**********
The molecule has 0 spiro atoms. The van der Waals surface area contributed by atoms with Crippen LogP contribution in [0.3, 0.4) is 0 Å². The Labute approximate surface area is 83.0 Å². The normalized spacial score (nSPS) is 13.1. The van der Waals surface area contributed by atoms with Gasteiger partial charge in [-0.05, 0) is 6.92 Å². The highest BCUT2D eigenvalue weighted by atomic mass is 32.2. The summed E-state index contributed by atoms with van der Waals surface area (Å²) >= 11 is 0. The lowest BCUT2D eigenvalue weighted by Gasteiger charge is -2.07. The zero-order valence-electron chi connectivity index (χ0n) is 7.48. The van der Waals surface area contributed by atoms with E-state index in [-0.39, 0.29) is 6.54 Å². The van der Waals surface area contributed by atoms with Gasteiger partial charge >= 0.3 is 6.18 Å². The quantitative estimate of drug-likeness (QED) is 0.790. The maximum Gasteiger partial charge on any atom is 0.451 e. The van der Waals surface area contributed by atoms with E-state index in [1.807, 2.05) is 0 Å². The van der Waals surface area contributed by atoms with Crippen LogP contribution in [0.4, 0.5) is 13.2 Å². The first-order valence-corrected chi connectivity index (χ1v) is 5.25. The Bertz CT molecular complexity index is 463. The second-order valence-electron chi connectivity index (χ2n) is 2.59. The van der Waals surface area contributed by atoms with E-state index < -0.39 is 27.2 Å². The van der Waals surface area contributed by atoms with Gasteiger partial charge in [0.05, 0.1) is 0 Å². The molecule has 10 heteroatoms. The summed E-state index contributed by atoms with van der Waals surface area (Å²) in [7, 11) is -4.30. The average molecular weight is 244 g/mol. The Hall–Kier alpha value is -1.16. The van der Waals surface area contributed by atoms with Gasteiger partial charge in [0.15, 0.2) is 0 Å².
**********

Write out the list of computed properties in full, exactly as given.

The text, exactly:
The molecule has 0 spiro atoms. The van der Waals surface area contributed by atoms with Crippen LogP contribution in [0.3, 0.4) is 0 Å². The Labute approximate surface area is 83.0 Å². The normalized spacial score (nSPS) is 13.1. The van der Waals surface area contributed by atoms with Gasteiger partial charge in [-0.05, 0) is 6.92 Å². The highest BCUT2D eigenvalue weighted by atomic mass is 32.2. The summed E-state index contributed by atoms with van der Waals surface area (Å²) >= 11 is 0. The lowest BCUT2D eigenvalue weighted by Gasteiger charge is -2.07. The zero-order valence-electron chi connectivity index (χ0n) is 7.48. The van der Waals surface area contributed by atoms with E-state index in [-0.39, 0.29) is 6.54 Å². The van der Waals surface area contributed by atoms with Gasteiger partial charge >= 0.3 is 6.18 Å². The quantitative estimate of drug-likeness (QED) is 0.790. The maximum Gasteiger partial charge on any atom is 0.451 e. The van der Waals surface area contributed by atoms with E-state index in [1.807, 2.05) is 0 Å². The van der Waals surface area contributed by atoms with Crippen LogP contribution in [0.4, 0.5) is 13.2 Å². The first-order valence-corrected chi connectivity index (χ1v) is 5.25. The Bertz CT molecular complexity index is 463. The second-order valence-electron chi connectivity index (χ2n) is 2.59. The van der Waals surface area contributed by atoms with E-state index < -0.39 is 27.2 Å². The van der Waals surface area contributed by atoms with Gasteiger partial charge in [0.05, 0.1) is 0 Å². The molecule has 10 heteroatoms. The summed E-state index contributed by atoms with van der Waals surface area (Å²) in [7, 11) is -4.30. The average molecular weight is 244 g/mol. The Hall–Kier alpha value is -1.16. The van der Waals surface area contributed by atoms with Gasteiger partial charge in [0.15, 0.2) is 0 Å².